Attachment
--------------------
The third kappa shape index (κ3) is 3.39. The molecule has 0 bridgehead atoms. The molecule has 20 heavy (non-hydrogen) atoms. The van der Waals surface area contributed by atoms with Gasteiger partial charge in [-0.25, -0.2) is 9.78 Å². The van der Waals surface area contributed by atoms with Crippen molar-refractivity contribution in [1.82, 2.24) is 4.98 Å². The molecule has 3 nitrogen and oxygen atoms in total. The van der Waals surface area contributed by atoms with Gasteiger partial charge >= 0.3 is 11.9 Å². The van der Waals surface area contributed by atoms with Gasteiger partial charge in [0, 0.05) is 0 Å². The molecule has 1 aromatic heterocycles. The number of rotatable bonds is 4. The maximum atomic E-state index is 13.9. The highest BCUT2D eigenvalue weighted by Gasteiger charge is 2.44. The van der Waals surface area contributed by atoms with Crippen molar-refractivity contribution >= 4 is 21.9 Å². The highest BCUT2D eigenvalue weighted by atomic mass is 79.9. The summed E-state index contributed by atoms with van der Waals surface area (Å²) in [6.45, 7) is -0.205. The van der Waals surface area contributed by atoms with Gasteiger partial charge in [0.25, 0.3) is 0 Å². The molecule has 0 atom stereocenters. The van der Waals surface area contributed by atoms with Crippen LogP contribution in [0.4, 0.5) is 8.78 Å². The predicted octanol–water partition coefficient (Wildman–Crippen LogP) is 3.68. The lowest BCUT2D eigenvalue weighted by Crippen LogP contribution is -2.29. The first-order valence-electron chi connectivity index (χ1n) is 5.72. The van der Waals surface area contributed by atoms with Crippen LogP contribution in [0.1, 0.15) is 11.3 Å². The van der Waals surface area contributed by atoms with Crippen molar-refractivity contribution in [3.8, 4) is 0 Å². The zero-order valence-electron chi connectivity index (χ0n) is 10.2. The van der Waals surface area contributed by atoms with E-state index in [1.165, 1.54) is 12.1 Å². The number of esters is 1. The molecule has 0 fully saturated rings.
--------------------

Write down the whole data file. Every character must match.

The third kappa shape index (κ3) is 3.39. The molecule has 0 bridgehead atoms. The molecule has 20 heavy (non-hydrogen) atoms. The van der Waals surface area contributed by atoms with Gasteiger partial charge in [-0.25, -0.2) is 9.78 Å². The van der Waals surface area contributed by atoms with Crippen molar-refractivity contribution in [1.82, 2.24) is 4.98 Å². The molecule has 3 nitrogen and oxygen atoms in total. The van der Waals surface area contributed by atoms with Gasteiger partial charge >= 0.3 is 11.9 Å². The van der Waals surface area contributed by atoms with Gasteiger partial charge in [0, 0.05) is 0 Å². The molecule has 1 aromatic heterocycles. The number of rotatable bonds is 4. The maximum atomic E-state index is 13.9. The highest BCUT2D eigenvalue weighted by Gasteiger charge is 2.44. The van der Waals surface area contributed by atoms with Crippen molar-refractivity contribution >= 4 is 21.9 Å². The highest BCUT2D eigenvalue weighted by atomic mass is 79.9. The summed E-state index contributed by atoms with van der Waals surface area (Å²) in [6.45, 7) is -0.205. The van der Waals surface area contributed by atoms with Gasteiger partial charge in [0.25, 0.3) is 0 Å². The molecule has 0 atom stereocenters. The van der Waals surface area contributed by atoms with Crippen LogP contribution in [0.4, 0.5) is 8.78 Å². The predicted octanol–water partition coefficient (Wildman–Crippen LogP) is 3.68. The lowest BCUT2D eigenvalue weighted by Crippen LogP contribution is -2.29. The first-order valence-electron chi connectivity index (χ1n) is 5.72. The van der Waals surface area contributed by atoms with Crippen LogP contribution in [0.1, 0.15) is 11.3 Å². The van der Waals surface area contributed by atoms with Crippen molar-refractivity contribution in [3.8, 4) is 0 Å². The zero-order valence-electron chi connectivity index (χ0n) is 10.2. The van der Waals surface area contributed by atoms with E-state index in [1.165, 1.54) is 12.1 Å². The number of esters is 1. The molecule has 0 fully saturated rings.